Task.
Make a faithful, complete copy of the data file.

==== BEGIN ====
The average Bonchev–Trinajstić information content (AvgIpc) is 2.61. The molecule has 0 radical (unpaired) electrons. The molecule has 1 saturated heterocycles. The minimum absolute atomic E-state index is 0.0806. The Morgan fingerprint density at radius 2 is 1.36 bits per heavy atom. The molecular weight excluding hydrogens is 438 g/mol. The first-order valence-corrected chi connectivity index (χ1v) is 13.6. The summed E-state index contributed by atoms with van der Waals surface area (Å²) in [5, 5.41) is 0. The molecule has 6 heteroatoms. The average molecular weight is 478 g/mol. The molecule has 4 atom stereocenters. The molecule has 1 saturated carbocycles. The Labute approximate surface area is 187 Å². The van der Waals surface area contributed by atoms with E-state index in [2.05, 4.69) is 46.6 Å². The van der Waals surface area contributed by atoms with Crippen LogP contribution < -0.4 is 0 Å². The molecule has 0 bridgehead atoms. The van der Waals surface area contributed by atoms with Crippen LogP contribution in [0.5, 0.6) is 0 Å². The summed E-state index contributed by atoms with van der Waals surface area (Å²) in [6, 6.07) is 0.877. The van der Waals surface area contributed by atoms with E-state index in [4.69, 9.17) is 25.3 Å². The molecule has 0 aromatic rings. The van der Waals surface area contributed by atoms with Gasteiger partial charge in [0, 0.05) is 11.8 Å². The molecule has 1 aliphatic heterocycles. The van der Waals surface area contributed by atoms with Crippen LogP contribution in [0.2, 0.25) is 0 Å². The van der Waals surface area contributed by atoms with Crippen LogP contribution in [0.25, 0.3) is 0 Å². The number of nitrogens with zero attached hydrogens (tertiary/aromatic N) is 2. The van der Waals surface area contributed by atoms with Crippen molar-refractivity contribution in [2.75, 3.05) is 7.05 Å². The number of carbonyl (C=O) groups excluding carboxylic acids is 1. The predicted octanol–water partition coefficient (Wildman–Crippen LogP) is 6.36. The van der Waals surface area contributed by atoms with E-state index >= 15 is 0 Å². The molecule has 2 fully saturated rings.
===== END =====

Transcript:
The average Bonchev–Trinajstić information content (AvgIpc) is 2.61. The molecule has 0 radical (unpaired) electrons. The molecule has 1 saturated heterocycles. The minimum absolute atomic E-state index is 0.0806. The Morgan fingerprint density at radius 2 is 1.36 bits per heavy atom. The molecular weight excluding hydrogens is 438 g/mol. The first-order valence-corrected chi connectivity index (χ1v) is 13.6. The summed E-state index contributed by atoms with van der Waals surface area (Å²) in [5, 5.41) is 0. The molecule has 6 heteroatoms. The average molecular weight is 478 g/mol. The molecule has 4 atom stereocenters. The molecule has 1 saturated carbocycles. The Labute approximate surface area is 187 Å². The van der Waals surface area contributed by atoms with E-state index in [2.05, 4.69) is 46.6 Å². The van der Waals surface area contributed by atoms with Crippen LogP contribution < -0.4 is 0 Å². The molecule has 0 bridgehead atoms. The van der Waals surface area contributed by atoms with Crippen LogP contribution in [0.5, 0.6) is 0 Å². The summed E-state index contributed by atoms with van der Waals surface area (Å²) in [6, 6.07) is 0.877. The van der Waals surface area contributed by atoms with E-state index in [4.69, 9.17) is 25.3 Å². The molecule has 0 aromatic rings. The van der Waals surface area contributed by atoms with Gasteiger partial charge in [0, 0.05) is 11.8 Å². The molecule has 1 aliphatic heterocycles. The van der Waals surface area contributed by atoms with Crippen LogP contribution in [0.2, 0.25) is 0 Å². The van der Waals surface area contributed by atoms with Crippen LogP contribution in [0.25, 0.3) is 0 Å². The number of nitrogens with zero attached hydrogens (tertiary/aromatic N) is 2. The van der Waals surface area contributed by atoms with Crippen molar-refractivity contribution in [2.75, 3.05) is 7.05 Å². The number of carbonyl (C=O) groups excluding carboxylic acids is 1. The predicted octanol–water partition coefficient (Wildman–Crippen LogP) is 6.36. The van der Waals surface area contributed by atoms with E-state index >= 15 is 0 Å². The molecule has 2 fully saturated rings.